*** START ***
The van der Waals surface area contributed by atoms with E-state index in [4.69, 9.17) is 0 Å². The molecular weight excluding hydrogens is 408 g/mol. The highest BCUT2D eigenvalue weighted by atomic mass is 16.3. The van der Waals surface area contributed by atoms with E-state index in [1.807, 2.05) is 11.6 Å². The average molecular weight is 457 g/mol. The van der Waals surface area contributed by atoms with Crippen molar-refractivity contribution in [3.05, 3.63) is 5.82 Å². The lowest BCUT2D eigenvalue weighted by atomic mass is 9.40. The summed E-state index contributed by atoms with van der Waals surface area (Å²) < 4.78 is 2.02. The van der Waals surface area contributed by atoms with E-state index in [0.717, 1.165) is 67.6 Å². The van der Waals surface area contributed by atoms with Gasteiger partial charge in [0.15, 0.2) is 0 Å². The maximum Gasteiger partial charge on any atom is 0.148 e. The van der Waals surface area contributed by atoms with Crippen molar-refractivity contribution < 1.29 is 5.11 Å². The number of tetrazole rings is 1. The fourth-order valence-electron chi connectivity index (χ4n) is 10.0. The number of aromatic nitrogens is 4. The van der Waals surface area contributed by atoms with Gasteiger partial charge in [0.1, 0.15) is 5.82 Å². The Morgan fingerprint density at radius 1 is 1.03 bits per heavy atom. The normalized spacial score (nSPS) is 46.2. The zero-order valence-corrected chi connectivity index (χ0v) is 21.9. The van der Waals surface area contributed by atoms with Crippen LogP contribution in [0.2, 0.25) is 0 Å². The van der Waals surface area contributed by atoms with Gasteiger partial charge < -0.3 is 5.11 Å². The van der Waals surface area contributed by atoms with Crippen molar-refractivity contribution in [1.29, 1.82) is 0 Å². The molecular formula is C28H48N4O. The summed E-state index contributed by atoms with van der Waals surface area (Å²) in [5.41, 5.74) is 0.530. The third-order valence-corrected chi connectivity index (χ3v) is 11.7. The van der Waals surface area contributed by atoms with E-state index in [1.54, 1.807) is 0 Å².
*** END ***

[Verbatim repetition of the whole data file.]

The van der Waals surface area contributed by atoms with E-state index in [4.69, 9.17) is 0 Å². The molecular weight excluding hydrogens is 408 g/mol. The highest BCUT2D eigenvalue weighted by atomic mass is 16.3. The van der Waals surface area contributed by atoms with E-state index in [1.807, 2.05) is 11.6 Å². The average molecular weight is 457 g/mol. The van der Waals surface area contributed by atoms with Crippen molar-refractivity contribution in [3.05, 3.63) is 5.82 Å². The lowest BCUT2D eigenvalue weighted by atomic mass is 9.40. The summed E-state index contributed by atoms with van der Waals surface area (Å²) < 4.78 is 2.02. The van der Waals surface area contributed by atoms with E-state index in [0.717, 1.165) is 67.6 Å². The van der Waals surface area contributed by atoms with Gasteiger partial charge in [0.15, 0.2) is 0 Å². The maximum Gasteiger partial charge on any atom is 0.148 e. The van der Waals surface area contributed by atoms with Crippen molar-refractivity contribution < 1.29 is 5.11 Å². The number of tetrazole rings is 1. The fourth-order valence-electron chi connectivity index (χ4n) is 10.0. The number of aromatic nitrogens is 4. The van der Waals surface area contributed by atoms with Gasteiger partial charge in [0.1, 0.15) is 5.82 Å². The Morgan fingerprint density at radius 1 is 1.03 bits per heavy atom. The normalized spacial score (nSPS) is 46.2. The zero-order valence-corrected chi connectivity index (χ0v) is 21.9. The van der Waals surface area contributed by atoms with Crippen LogP contribution in [0.2, 0.25) is 0 Å². The van der Waals surface area contributed by atoms with Gasteiger partial charge < -0.3 is 5.11 Å². The van der Waals surface area contributed by atoms with Crippen molar-refractivity contribution in [1.29, 1.82) is 0 Å². The molecular formula is C28H48N4O. The summed E-state index contributed by atoms with van der Waals surface area (Å²) in [5.41, 5.74) is 0.530. The third-order valence-corrected chi connectivity index (χ3v) is 11.7. The van der Waals surface area contributed by atoms with E-state index in [1.54, 1.807) is 0 Å².